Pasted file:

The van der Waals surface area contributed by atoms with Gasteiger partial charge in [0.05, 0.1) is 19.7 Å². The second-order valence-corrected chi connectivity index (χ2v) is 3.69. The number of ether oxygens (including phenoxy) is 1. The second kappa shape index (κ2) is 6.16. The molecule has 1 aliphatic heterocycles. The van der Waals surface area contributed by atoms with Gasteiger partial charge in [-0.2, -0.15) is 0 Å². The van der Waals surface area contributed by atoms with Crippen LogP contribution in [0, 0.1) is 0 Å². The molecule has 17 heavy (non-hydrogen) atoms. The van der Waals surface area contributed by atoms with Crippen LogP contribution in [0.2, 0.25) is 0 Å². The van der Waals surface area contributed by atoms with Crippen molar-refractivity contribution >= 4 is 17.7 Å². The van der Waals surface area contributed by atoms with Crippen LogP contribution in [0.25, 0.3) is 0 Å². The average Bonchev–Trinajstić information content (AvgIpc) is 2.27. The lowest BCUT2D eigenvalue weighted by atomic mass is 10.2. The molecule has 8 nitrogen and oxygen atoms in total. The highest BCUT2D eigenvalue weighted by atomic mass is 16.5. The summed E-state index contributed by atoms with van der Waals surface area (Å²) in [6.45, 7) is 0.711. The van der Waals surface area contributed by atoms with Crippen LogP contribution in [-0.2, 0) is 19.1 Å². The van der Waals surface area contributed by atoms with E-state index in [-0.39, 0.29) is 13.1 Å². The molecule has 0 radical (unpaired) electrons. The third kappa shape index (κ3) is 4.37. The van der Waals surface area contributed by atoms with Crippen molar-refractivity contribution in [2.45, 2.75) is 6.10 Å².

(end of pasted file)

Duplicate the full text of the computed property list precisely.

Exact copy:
The van der Waals surface area contributed by atoms with Gasteiger partial charge in [0.05, 0.1) is 19.7 Å². The second-order valence-corrected chi connectivity index (χ2v) is 3.69. The number of ether oxygens (including phenoxy) is 1. The second kappa shape index (κ2) is 6.16. The molecule has 1 aliphatic heterocycles. The van der Waals surface area contributed by atoms with Gasteiger partial charge in [-0.2, -0.15) is 0 Å². The van der Waals surface area contributed by atoms with Crippen LogP contribution in [0, 0.1) is 0 Å². The molecule has 17 heavy (non-hydrogen) atoms. The van der Waals surface area contributed by atoms with Crippen LogP contribution in [0.2, 0.25) is 0 Å². The van der Waals surface area contributed by atoms with Crippen molar-refractivity contribution >= 4 is 17.7 Å². The van der Waals surface area contributed by atoms with Crippen LogP contribution in [0.25, 0.3) is 0 Å². The average Bonchev–Trinajstić information content (AvgIpc) is 2.27. The lowest BCUT2D eigenvalue weighted by atomic mass is 10.2. The molecule has 8 nitrogen and oxygen atoms in total. The highest BCUT2D eigenvalue weighted by atomic mass is 16.5. The summed E-state index contributed by atoms with van der Waals surface area (Å²) in [6.45, 7) is 0.711. The van der Waals surface area contributed by atoms with Crippen LogP contribution in [-0.2, 0) is 19.1 Å². The van der Waals surface area contributed by atoms with E-state index in [-0.39, 0.29) is 13.1 Å². The molecule has 0 radical (unpaired) electrons. The third kappa shape index (κ3) is 4.37. The van der Waals surface area contributed by atoms with Crippen molar-refractivity contribution in [2.45, 2.75) is 6.10 Å².